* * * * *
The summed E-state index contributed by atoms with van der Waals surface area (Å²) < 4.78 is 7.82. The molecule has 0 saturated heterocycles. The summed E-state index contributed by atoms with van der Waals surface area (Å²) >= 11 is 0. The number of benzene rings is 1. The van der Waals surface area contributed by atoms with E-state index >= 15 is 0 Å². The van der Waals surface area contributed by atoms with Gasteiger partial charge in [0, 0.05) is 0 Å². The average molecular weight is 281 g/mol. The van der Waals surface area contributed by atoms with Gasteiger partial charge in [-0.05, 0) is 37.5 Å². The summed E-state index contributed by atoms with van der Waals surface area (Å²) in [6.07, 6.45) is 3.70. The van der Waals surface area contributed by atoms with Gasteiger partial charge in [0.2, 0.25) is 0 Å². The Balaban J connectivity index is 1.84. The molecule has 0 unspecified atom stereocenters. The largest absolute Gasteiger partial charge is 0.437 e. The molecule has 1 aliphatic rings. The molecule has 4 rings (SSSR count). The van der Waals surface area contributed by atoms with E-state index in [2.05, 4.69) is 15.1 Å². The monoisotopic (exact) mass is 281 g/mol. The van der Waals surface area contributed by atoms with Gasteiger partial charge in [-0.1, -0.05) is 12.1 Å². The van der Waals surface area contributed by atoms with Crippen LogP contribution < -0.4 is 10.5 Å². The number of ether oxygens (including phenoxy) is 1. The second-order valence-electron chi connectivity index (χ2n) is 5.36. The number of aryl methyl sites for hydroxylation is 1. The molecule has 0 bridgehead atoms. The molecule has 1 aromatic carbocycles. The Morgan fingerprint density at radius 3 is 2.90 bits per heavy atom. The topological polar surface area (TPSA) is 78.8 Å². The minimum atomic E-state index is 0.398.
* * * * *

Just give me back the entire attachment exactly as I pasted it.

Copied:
The summed E-state index contributed by atoms with van der Waals surface area (Å²) < 4.78 is 7.82. The molecule has 0 saturated heterocycles. The summed E-state index contributed by atoms with van der Waals surface area (Å²) >= 11 is 0. The number of benzene rings is 1. The van der Waals surface area contributed by atoms with E-state index >= 15 is 0 Å². The van der Waals surface area contributed by atoms with Gasteiger partial charge in [0, 0.05) is 0 Å². The average molecular weight is 281 g/mol. The van der Waals surface area contributed by atoms with Gasteiger partial charge in [-0.05, 0) is 37.5 Å². The summed E-state index contributed by atoms with van der Waals surface area (Å²) in [6.07, 6.45) is 3.70. The van der Waals surface area contributed by atoms with Gasteiger partial charge in [0.2, 0.25) is 0 Å². The Balaban J connectivity index is 1.84. The molecule has 0 unspecified atom stereocenters. The largest absolute Gasteiger partial charge is 0.437 e. The molecule has 1 aliphatic rings. The molecule has 4 rings (SSSR count). The van der Waals surface area contributed by atoms with E-state index in [2.05, 4.69) is 15.1 Å². The monoisotopic (exact) mass is 281 g/mol. The van der Waals surface area contributed by atoms with Gasteiger partial charge in [-0.1, -0.05) is 12.1 Å². The van der Waals surface area contributed by atoms with Crippen LogP contribution < -0.4 is 10.5 Å². The number of ether oxygens (including phenoxy) is 1. The second-order valence-electron chi connectivity index (χ2n) is 5.36. The number of aryl methyl sites for hydroxylation is 1. The molecule has 0 bridgehead atoms. The molecule has 1 aromatic carbocycles. The Morgan fingerprint density at radius 3 is 2.90 bits per heavy atom. The topological polar surface area (TPSA) is 78.8 Å². The minimum atomic E-state index is 0.398.